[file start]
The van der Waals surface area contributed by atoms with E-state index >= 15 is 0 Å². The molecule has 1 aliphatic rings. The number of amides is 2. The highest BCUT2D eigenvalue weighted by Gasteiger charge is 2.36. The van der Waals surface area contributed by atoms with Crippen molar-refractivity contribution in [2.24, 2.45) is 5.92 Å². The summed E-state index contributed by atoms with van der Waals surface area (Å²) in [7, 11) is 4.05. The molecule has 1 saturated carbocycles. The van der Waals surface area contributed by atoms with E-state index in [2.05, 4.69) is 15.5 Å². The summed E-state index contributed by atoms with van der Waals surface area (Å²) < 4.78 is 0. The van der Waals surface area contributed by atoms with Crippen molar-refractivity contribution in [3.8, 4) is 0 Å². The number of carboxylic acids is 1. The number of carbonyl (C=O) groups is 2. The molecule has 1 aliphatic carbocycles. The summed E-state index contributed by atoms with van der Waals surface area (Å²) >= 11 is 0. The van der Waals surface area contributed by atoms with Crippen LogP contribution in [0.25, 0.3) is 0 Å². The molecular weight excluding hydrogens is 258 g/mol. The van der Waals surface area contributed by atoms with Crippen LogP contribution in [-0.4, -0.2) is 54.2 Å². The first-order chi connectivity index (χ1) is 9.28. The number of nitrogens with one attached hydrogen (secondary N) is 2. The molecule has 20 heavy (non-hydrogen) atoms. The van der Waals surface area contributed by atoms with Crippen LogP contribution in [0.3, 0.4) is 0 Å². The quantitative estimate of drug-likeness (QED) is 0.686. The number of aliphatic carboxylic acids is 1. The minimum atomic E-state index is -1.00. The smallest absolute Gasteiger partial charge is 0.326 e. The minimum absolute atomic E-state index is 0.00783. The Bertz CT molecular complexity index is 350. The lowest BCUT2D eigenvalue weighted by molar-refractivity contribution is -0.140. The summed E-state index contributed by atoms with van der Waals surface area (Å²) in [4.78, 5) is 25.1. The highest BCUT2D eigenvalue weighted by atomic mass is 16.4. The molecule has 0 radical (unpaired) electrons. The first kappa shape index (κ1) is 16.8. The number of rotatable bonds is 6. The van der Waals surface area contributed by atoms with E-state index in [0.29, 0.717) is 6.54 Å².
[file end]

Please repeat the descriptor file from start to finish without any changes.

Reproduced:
The van der Waals surface area contributed by atoms with E-state index >= 15 is 0 Å². The molecule has 1 aliphatic rings. The number of amides is 2. The highest BCUT2D eigenvalue weighted by Gasteiger charge is 2.36. The van der Waals surface area contributed by atoms with Crippen molar-refractivity contribution in [2.24, 2.45) is 5.92 Å². The summed E-state index contributed by atoms with van der Waals surface area (Å²) in [7, 11) is 4.05. The molecule has 1 saturated carbocycles. The van der Waals surface area contributed by atoms with E-state index in [2.05, 4.69) is 15.5 Å². The summed E-state index contributed by atoms with van der Waals surface area (Å²) < 4.78 is 0. The van der Waals surface area contributed by atoms with Crippen molar-refractivity contribution in [3.8, 4) is 0 Å². The number of carboxylic acids is 1. The number of carbonyl (C=O) groups is 2. The molecule has 1 aliphatic carbocycles. The summed E-state index contributed by atoms with van der Waals surface area (Å²) >= 11 is 0. The van der Waals surface area contributed by atoms with Crippen LogP contribution in [0.25, 0.3) is 0 Å². The molecular weight excluding hydrogens is 258 g/mol. The van der Waals surface area contributed by atoms with Crippen LogP contribution in [-0.4, -0.2) is 54.2 Å². The first-order chi connectivity index (χ1) is 9.28. The number of nitrogens with one attached hydrogen (secondary N) is 2. The molecule has 20 heavy (non-hydrogen) atoms. The van der Waals surface area contributed by atoms with Crippen LogP contribution in [0.3, 0.4) is 0 Å². The quantitative estimate of drug-likeness (QED) is 0.686. The number of aliphatic carboxylic acids is 1. The minimum atomic E-state index is -1.00. The smallest absolute Gasteiger partial charge is 0.326 e. The minimum absolute atomic E-state index is 0.00783. The Bertz CT molecular complexity index is 350. The lowest BCUT2D eigenvalue weighted by molar-refractivity contribution is -0.140. The summed E-state index contributed by atoms with van der Waals surface area (Å²) in [4.78, 5) is 25.1. The highest BCUT2D eigenvalue weighted by atomic mass is 16.4. The molecule has 0 radical (unpaired) electrons. The first kappa shape index (κ1) is 16.8. The number of rotatable bonds is 6. The van der Waals surface area contributed by atoms with E-state index in [0.29, 0.717) is 6.54 Å².